Is Vodka Actually Made of Potato
Vodka is a spirit that is made through the distillation of fermented substances. The only thing required from these substances is that they are naturally high in fermentable starch or plant sugars, and whilst grains like sorghum, corn, rye or wheat amount for the majority of Vodka produced these days, Potatoes are also a possible source of starch and thus a perfectly feasible ingredient in making vodka, as are molasses, soybeans, grapes, rice, sugar beets and occasionally even industrial byproducts of oil refining or wood pulp processing.
Why say "No" to Potato?
Now that we've established the potato as being a perfectly good ingredient in the making of Vodka, it begs the question why do so many distillers continually opt for grains like rye and wheat? Well the truth is there's a long list of crops that could be grown to be used in the manufacture of Vodka (including pumpkin, apple, onions and carrot!).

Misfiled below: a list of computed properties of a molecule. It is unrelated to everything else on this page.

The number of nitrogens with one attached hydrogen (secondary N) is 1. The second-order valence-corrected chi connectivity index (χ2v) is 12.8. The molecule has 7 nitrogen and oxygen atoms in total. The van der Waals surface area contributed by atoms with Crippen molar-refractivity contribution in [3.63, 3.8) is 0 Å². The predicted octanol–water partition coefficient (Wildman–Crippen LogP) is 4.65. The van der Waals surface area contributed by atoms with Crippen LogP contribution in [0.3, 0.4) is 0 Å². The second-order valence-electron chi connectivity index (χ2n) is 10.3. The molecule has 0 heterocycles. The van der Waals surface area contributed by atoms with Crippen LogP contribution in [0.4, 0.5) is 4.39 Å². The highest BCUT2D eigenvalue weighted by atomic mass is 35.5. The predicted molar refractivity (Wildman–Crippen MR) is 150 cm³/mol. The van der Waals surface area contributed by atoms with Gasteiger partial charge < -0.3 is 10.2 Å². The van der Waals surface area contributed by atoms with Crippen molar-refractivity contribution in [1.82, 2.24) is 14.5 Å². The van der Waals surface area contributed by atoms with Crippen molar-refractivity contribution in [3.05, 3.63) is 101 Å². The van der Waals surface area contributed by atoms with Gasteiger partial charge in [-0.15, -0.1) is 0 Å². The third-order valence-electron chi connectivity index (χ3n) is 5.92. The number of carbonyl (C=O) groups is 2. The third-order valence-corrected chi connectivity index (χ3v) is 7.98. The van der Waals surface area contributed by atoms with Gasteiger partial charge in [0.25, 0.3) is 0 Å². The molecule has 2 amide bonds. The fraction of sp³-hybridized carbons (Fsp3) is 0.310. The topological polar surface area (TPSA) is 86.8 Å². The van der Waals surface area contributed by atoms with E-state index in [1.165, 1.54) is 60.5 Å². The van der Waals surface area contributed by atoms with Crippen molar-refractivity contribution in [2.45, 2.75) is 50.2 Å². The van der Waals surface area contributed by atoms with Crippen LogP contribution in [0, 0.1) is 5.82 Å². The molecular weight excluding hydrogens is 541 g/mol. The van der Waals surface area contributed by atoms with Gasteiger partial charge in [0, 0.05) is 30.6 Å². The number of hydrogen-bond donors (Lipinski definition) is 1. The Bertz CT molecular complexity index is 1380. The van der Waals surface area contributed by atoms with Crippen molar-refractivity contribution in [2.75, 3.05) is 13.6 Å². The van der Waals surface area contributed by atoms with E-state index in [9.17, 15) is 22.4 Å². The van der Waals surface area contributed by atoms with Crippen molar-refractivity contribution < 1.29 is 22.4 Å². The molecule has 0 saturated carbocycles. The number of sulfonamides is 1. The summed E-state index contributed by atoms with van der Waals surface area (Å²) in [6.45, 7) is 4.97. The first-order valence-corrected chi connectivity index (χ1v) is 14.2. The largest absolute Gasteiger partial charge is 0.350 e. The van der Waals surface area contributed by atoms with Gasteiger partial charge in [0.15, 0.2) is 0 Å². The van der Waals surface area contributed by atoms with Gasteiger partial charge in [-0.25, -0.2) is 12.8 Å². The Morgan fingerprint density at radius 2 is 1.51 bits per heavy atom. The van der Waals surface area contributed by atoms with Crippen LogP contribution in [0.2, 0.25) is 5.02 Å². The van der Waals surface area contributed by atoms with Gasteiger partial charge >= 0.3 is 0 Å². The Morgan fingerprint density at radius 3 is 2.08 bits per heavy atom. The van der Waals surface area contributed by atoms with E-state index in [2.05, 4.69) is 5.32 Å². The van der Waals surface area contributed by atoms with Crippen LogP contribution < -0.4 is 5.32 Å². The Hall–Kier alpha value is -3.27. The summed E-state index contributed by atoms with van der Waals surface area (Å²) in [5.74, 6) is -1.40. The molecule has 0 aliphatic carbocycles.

The first reason grains are often seen as a safe bet is because, as crops, they are more durable and more likely to survive in the harsh conditions that can be found in Russia, the Ukraine, Sweden, Poland and other big exporters of Vodka.
The second factor is that grain has a much higher yield, with 100kg of potatoes only yielding around 10 liters of alcohol, whilst the same weight in grain could produce around three times as much.
Having said that, potato Vodka has, in recent years, been able to shed it's image as a slightly clandestine source of Vodka, and what was once confined to the realm of shady bathtub-concoctions is now being selectively bred to create a vodka-purpose 'super potato' with a starch content twice that of ones destined for human consumption.